Fifth Circuit Decides D.R. Horton, Overturns NLRB’s Ruling that Class-Action Bans are Unfair Labor Practices

by Deepak Gupta

In a much-anticipated decision, the Fifth Circuit held today that the National Labor Relations Board overstepped its authority when it ruled that an employer violated federal labor law by requiring its employees to sign an arbitration agreement containing a class-action ban. Judge Leslie Southwick, joined by Judge King, isssued the opinion for the court. Here's the court's summary:

The National Labor Relations Board held that D.R. Horton, Inc. had violated the National Labor Relations Act by requiring its employees to sign an arbitration agreement that, among other things, prohibited an employee from pursuing claims in a collective or class action. On petition for review, we disagree and conclude that the Board’s decision did not give proper weight to the Federal Arbitration Act. We uphold the Board, though, on requiring Horton to clarify with its employees that the arbitration agreement did not eliminate their rights to pursue claims of unfair labor practices with the Board. 

The court began its decision by deciding that it did not need to decide the validity of the recess appointments to the NLRB–the question now before the Supreme Court in Noel Canning. On a separate quesiton–whether one of the Board member's recess appointments had expired–the court relied to a limited extent on the "de facto officer" doctrine and concluded that no timely challenge to the appointment had been preserved.

As to the FAA question, the court analyzed the issue in terms of two exceptions to the FAA's general rule that arbitration agreements are enforced according to their terms: the Act's savings clause (which preserves generally applicable defenses to a contract) and the rule that other federal statutes may trump the FAA. "The Board clearly relied on the FAA’s saving clause," the court explained, "Less clear is whether the Board also asserted that a contrary congressional command is present." On the first point, the court held that the NLRB's ruling could not be reconciled with the Supreme Court's decision in AT&T Mobility v. Concepcion: "Like the statute in Concepcion, the Board’s interpretation prohibits class- action waivers." As to the second point, the court held that nothing in the text or legislative history of the NLRA "contains a congressional command to override the FAA."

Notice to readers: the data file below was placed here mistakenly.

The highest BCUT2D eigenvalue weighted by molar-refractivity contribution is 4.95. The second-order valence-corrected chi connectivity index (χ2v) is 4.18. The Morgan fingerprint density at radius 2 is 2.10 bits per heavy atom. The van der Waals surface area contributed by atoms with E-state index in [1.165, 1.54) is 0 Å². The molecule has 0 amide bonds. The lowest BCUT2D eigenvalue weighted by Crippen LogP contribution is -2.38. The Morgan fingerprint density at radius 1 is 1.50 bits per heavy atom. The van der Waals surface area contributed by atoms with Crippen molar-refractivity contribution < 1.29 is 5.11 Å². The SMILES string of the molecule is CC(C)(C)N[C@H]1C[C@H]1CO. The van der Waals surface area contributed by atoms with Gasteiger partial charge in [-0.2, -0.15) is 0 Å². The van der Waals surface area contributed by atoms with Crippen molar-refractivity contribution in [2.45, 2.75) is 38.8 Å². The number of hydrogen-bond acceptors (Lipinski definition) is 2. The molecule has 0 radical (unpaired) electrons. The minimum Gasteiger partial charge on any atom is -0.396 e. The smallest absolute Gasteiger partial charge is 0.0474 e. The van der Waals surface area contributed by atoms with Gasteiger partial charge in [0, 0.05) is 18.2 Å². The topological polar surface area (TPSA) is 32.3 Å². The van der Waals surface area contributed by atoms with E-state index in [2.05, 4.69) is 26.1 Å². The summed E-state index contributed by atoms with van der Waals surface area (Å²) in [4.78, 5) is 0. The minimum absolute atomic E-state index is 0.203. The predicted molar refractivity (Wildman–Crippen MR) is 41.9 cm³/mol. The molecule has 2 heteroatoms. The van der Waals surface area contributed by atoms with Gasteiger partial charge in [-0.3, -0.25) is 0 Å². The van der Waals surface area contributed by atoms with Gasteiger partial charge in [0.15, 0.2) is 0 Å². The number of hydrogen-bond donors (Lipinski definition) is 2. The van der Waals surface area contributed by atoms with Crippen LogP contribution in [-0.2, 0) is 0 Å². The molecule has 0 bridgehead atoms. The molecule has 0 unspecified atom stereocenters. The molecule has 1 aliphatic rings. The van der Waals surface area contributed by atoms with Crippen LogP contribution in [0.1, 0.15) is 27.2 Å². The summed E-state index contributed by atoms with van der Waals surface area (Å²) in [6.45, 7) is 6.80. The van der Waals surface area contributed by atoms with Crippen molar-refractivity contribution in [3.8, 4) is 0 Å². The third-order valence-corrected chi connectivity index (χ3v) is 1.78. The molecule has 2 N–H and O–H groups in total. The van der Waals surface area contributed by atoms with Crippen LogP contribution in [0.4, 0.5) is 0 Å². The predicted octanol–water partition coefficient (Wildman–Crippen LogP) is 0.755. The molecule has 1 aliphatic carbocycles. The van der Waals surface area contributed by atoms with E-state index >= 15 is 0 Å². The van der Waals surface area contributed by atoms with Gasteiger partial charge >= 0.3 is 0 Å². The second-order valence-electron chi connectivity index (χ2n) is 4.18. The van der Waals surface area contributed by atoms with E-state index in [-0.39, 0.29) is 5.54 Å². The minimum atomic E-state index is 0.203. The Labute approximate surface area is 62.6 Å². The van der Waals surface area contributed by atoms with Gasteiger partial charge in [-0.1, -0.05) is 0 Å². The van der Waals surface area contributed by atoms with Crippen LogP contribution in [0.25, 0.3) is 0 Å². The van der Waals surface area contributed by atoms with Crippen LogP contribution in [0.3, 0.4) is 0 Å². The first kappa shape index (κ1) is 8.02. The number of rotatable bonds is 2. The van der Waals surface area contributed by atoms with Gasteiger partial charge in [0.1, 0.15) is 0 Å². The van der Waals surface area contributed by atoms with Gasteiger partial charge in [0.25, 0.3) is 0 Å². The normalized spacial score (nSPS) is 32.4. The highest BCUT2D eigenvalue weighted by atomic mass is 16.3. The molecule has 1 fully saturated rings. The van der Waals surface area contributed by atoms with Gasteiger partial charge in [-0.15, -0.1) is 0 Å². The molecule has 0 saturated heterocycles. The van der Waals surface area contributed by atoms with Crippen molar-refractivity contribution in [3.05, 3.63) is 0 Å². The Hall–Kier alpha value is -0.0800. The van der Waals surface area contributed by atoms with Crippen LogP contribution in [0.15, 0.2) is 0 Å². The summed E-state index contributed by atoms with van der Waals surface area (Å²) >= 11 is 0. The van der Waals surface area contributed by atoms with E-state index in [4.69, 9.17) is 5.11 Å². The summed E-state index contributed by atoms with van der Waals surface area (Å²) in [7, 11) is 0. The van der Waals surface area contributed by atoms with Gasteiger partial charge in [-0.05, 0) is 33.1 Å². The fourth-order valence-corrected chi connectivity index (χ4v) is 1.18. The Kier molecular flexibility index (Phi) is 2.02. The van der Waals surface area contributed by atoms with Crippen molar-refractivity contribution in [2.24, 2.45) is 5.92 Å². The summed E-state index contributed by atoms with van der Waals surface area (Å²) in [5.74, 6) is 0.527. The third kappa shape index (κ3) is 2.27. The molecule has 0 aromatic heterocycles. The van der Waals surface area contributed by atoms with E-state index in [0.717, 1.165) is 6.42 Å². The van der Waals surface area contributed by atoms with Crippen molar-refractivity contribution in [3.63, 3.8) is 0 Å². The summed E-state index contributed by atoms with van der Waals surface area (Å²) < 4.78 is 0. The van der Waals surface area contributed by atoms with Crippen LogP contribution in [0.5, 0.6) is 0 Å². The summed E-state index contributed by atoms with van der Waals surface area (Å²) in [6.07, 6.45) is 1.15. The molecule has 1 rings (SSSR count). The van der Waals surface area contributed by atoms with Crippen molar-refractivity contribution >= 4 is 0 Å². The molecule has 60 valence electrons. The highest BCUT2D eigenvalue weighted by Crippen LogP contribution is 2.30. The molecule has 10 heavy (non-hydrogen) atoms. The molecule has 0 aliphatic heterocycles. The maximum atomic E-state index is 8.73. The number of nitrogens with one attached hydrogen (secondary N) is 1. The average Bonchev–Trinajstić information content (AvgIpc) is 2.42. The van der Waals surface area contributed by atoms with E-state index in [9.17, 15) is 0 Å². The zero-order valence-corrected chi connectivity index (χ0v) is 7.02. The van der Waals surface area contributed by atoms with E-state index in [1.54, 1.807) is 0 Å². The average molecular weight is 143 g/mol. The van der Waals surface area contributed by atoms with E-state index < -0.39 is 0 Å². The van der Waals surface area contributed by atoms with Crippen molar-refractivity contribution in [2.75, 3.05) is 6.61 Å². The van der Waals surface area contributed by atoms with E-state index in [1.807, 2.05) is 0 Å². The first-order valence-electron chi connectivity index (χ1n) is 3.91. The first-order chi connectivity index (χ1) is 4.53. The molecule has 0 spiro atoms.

Judge Grave dissented. He would have affirmed the NLRB's decision "in toto." Specifically, he disagreed with the majority's conclusion that the NLRB's ruling conflicts with the FAA. Tracking the NLRB's ruling, he would have reasoned as follows:

  • The purpose of the FAA was to prevent courts from treating arbitration agreements less favorably than other private contracts. To find that an arbitration agreement must yield to the NLRA is to treat it no worse than any other private contract that conflicts with federal labor law.
  • The Supreme Court’s jurisprudence under the FAA makes clear that the agreement may not require a party to ‘forgo the substantive rights afforded by the statute. The right to engage in collective action – including collective legal action – is the core substantive right protected by the NLRA and is the foundation on which the Act and federal labor policy rest.
  • Nothing in the text of the FAA suggests that an arbitration agreement that is inconsistent with the NLRA is nevertheless enforceable. To the contrary, Section 2 of the FAA provides that arbitration agreements may be invalidated in whole or in part upon any ‘grounds as exist at law or in equity for the revocation of any contract.'
  • Even if there were a direct conflict between the NLRA and the FAA, there are strong indications that the FAA would have to yield under the terms of the Norris-LaGuardia Act.

Judge Graves would also have agreed with the Board that D.R. Horton violated the NLRA. "The Board made it clear that it was not mandating class arbitration in order to protect employees’ rights under the NLRA," he explained, "but rather was holding that employers may not compel employees to waive their NLRA right to collectively pursue litigation of employment claims in all forums, judicial and arbitral." 

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